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Cancer. 2017 Nov 15;123(22):4458-4471. doi: 10.1002/cncr.30884. Epub 2017 Jul 14.

Malignant central nervous system tumors among adolescents and young adults (15-39 years old) in 14 Southern-Eastern European registries and the US Surveillance, Epidemiology, and End Results program: Mortality and survival patterns.

Author information

1
Department of Hygiene, Epidemiology, and Medical Statistics, School of Medicine, National and Kapodistrian University of Athens, Athens, Greece.
2
Department of Neurology, University Hospital, Linköping, Sweden.
3
National Cancer Registry of Ukraine, National Institute of Cancer, Kiev, Ukraine.
4
Institute of Public Health of Serbia, Belgrade, Serbia.
5
Izmir Cancer Registry, Izmir Hub, Izmir and Hacettepe University Institute of Public Health, Ankara, Turkey.
6
Greater Poland Cancer Registry, Department of Cancer Prevention and Epidemiology, Greater Poland Cancer Center, Poznan, Poland.
7
Croatian National Cancer Registry, Croatian Institute of Public Health, Zagreb, Croatia.
8
Cancer Registry of the Republic of Slovenia, Institute of Oncology, Ljubljana, Slovenia.
9
North Region Cancer Registry of Portugal, Portuguese Oncology Institute of Porto, Porto, Portugal.
10
Belarusian Research Center for Pediatric Oncology, Hematology, and Immunology, Childhood Cancer Subregistry of Belarus, Minsk, Belarus.
11
Central Region Cancer Registry of Portugal, Portuguese Oncology Institute of Coimbra, Coimbra, Portugal.
12
Regional Cancer Registry of Iasi, National Institute of Public Health, Iasi, Romania.
13
Regional Cancer Registry of Cluj, Ion Chiricuta Oncological Institute, Cluj-Napoca, Romania.
14
Cyprus Cancer Registry, Health Monitoring Unit, Ministry of Health, Nicosia, Cyprus.
15
Malta National Cancer Registry, Department of Health Information and Research, Valletta, Malta.
16
Cancer Registry, Department for Epidemiology of Noncommunicable Diseases, Center for Disease Prevention and Control, Institute of Public Health, Podgorica, Montenegro.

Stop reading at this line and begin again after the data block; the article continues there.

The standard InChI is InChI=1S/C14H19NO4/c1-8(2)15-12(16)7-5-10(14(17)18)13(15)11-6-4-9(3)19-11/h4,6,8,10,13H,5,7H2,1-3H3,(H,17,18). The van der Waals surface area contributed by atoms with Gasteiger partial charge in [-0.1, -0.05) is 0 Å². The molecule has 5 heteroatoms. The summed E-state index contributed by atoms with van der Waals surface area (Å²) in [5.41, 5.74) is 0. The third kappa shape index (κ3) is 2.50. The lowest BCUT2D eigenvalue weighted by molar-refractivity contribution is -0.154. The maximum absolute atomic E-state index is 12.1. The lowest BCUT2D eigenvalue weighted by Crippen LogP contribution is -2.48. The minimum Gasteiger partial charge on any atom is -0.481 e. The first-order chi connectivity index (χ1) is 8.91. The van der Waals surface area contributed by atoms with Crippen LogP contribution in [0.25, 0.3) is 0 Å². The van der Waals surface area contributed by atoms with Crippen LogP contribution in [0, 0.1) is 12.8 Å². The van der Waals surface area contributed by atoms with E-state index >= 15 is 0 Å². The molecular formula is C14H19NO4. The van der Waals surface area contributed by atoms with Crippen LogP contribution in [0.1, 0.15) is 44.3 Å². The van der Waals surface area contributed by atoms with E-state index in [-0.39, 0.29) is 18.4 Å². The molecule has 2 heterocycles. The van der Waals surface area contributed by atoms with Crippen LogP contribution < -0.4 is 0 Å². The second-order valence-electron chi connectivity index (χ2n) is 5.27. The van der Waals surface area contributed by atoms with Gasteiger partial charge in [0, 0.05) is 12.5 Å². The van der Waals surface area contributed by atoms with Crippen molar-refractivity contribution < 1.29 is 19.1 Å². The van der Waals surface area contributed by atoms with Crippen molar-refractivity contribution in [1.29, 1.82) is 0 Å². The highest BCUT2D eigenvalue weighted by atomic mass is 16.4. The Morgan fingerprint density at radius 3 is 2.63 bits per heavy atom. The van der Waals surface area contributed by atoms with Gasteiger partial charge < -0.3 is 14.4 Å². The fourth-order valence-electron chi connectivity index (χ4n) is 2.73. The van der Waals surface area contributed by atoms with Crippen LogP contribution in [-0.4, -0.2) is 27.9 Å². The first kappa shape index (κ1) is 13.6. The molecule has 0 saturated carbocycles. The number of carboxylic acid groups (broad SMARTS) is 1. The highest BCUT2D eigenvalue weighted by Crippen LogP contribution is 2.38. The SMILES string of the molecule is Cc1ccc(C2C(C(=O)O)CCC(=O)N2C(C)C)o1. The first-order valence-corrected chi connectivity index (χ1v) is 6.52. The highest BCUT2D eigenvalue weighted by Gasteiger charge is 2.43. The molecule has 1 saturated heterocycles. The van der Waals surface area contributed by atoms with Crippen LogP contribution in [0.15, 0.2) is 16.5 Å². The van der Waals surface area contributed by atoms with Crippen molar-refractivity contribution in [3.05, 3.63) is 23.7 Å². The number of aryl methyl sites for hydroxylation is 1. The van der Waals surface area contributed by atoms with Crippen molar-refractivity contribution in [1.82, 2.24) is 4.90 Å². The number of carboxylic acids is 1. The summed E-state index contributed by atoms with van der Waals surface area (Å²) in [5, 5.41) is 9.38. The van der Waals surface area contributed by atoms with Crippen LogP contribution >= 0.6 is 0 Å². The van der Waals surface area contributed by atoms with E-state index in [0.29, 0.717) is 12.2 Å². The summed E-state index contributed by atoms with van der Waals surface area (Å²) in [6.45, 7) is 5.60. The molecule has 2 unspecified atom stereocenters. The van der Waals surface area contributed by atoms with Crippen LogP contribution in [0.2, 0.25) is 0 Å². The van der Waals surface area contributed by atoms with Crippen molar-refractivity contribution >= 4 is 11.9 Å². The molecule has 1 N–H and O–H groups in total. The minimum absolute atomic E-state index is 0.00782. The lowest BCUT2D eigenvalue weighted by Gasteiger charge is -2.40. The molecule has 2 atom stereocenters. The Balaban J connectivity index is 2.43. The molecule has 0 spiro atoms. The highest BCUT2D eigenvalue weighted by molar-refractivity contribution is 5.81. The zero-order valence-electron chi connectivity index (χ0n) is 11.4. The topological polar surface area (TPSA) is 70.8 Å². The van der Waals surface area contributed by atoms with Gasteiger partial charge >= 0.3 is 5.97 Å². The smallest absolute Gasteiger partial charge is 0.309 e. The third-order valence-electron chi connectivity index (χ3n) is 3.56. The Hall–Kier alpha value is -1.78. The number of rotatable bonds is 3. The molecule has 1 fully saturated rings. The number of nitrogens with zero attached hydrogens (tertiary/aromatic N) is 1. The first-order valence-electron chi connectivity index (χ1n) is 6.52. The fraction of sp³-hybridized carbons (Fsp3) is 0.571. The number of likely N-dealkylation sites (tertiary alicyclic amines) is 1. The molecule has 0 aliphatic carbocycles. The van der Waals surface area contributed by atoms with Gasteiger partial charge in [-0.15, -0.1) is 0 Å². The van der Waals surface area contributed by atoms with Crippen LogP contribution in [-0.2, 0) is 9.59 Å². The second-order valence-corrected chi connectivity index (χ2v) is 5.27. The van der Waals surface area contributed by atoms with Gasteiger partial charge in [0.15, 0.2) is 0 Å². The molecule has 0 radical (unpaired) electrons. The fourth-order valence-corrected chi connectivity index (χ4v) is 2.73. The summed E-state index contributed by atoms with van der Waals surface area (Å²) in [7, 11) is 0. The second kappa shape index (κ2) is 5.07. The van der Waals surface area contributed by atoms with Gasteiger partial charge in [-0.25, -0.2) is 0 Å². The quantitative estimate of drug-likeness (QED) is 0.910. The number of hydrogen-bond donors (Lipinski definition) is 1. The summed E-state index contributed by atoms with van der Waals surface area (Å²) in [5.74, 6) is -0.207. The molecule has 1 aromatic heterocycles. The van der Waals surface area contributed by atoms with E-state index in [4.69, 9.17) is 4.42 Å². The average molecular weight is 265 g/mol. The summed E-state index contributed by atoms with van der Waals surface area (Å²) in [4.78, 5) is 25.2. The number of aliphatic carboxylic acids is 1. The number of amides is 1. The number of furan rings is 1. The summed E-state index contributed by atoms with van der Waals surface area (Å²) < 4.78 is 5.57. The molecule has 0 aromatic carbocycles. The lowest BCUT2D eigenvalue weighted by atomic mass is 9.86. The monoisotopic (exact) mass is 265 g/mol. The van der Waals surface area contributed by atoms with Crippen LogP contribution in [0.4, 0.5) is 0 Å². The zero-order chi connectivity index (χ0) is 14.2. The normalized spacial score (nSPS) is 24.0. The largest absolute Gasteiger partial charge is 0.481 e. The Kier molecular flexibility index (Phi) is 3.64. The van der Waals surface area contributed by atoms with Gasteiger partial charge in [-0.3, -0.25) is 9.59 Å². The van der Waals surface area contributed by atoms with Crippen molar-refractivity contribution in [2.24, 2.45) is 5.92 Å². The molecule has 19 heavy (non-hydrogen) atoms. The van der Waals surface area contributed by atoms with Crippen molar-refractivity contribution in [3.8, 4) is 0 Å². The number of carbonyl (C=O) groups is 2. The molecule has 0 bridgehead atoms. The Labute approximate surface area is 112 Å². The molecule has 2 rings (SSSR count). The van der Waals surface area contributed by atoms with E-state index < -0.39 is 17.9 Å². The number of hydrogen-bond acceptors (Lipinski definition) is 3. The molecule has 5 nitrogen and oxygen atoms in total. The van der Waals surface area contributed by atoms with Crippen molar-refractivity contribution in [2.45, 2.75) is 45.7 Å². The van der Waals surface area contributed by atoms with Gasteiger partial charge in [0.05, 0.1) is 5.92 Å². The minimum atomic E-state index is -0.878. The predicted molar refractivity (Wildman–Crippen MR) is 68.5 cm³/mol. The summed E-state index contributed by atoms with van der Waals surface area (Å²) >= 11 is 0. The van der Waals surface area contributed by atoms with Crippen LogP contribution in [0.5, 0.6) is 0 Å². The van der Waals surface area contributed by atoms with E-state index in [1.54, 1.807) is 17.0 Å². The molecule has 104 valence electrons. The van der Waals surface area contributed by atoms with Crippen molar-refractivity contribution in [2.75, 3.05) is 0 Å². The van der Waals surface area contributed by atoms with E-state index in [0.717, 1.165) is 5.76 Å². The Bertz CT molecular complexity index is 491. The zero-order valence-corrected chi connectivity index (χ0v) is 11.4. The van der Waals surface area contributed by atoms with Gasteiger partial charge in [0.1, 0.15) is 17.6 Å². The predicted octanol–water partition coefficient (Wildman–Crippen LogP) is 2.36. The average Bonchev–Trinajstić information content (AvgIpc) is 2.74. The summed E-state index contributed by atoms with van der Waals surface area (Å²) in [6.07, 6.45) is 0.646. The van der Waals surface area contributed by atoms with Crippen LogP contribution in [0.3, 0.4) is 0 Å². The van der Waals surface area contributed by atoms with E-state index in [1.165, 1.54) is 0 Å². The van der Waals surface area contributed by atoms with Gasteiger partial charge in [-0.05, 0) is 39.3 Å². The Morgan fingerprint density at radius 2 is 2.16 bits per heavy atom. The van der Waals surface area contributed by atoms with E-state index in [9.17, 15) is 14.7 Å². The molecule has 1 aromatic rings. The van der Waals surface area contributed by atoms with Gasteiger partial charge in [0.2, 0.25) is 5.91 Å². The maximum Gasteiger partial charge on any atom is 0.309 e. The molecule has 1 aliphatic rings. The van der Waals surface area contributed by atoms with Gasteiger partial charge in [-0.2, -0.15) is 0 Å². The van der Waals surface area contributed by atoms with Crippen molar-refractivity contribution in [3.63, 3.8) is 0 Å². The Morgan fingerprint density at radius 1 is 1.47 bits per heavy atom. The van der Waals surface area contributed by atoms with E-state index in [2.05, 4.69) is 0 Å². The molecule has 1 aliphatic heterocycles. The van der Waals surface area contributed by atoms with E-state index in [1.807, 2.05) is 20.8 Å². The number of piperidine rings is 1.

17
Department of Neurosurgery, Aghia Sophia Children's Hospital, Athens, Greece.
18
Second Department of Radiology, Radiotherapy Unit, Attikon University Hospital, School of Medicine, National and Kapodistrian University of Athens, Greece, Athens.
19
Neurosurgery Department, Errikos Dunant Hospital Center, Athens, Greece.
20
Neurosurgical Institute, Ioannina University School of Medicine, Ioannina, Greece.
21
Neurosurgical Department, General Nikaia Piraeus Hospital, Athens, Greece.
22
Department of Neurosurgery and Gamma Knife Radiosurgery, Hygeia Hospital, Athens, Greece.
23
Department of Pediatric Hematology and Oncology, Panagiotis and Aglaia Kyriakou Children's Hospital, Athens, Greece.
24
Clinical Epidemiology Unit, Department of Medicine, Karolinska Institute, Stockholm, Sweden.

Abstract

BACKGROUND:

Unique features and worse outcomes have been reported for cancers among adolescents and young adults (AYAs; 15-39 years old). The aim of this study was to explore the mortality and survival patterns of malignant central nervous system (CNS) tumors among AYAs in Southern-Eastern Europe (SEE) in comparison with the US Surveillance, Epidemiology, and End Results (SEER) program.

METHODS:

Malignant CNS tumors diagnosed in AYAs during the period spanning 1990-2014 were retrieved from 14 population-based cancer registries in the SEE region (n = 11,438). Age-adjusted mortality rates were calculated and survival patterns were evaluated via Kaplan-Meier curves and Cox regression analyses, and they were compared with respective 1990-2012 figures from SEER (n = 13,573).

RESULTS:

Mortality rates in SEE (range, 11.9-18.5 deaths per million) were higher overall than the SEER rate (9.4 deaths per million), with decreasing trends in both regions. Survival rates increased during a comparable period (2001-2009) in SEE and SEER. The 5-year survival rate was considerably lower in the SEE registries (46%) versus SEER (67%), mainly because of the extremely low rates in Ukraine; this finding was consistent across age groups and diagnostic subtypes. The highest 5-year survival rates were recorded for ependymomas (76% in SEE and 92% in SEER), and the worst were recorded for glioblastomas and anaplastic astrocytomas (28% in SEE and 37% in SEER). Advancing age, male sex, and rural residency at diagnosis adversely affected outcomes in both regions.

CONCLUSIONS:

Despite definite survival gains over the last years, the considerable outcome disparities between the less affluent SEE region and the United States for AYAs with malignant CNS tumors point to health care delivery inequalities. No considerable prognostic deficits for CNS tumors are evident for AYAs versus children. Cancer 2017;123:4458-71. © 2017 American Cancer Society.

KEYWORDS:

adolescents and young adults; brain tumors; central nervous system tumors; epidemiology; mortality; outcome; survival

PMID:
28708937
DOI:
10.1002/cncr.30884
[Indexed for MEDLINE]

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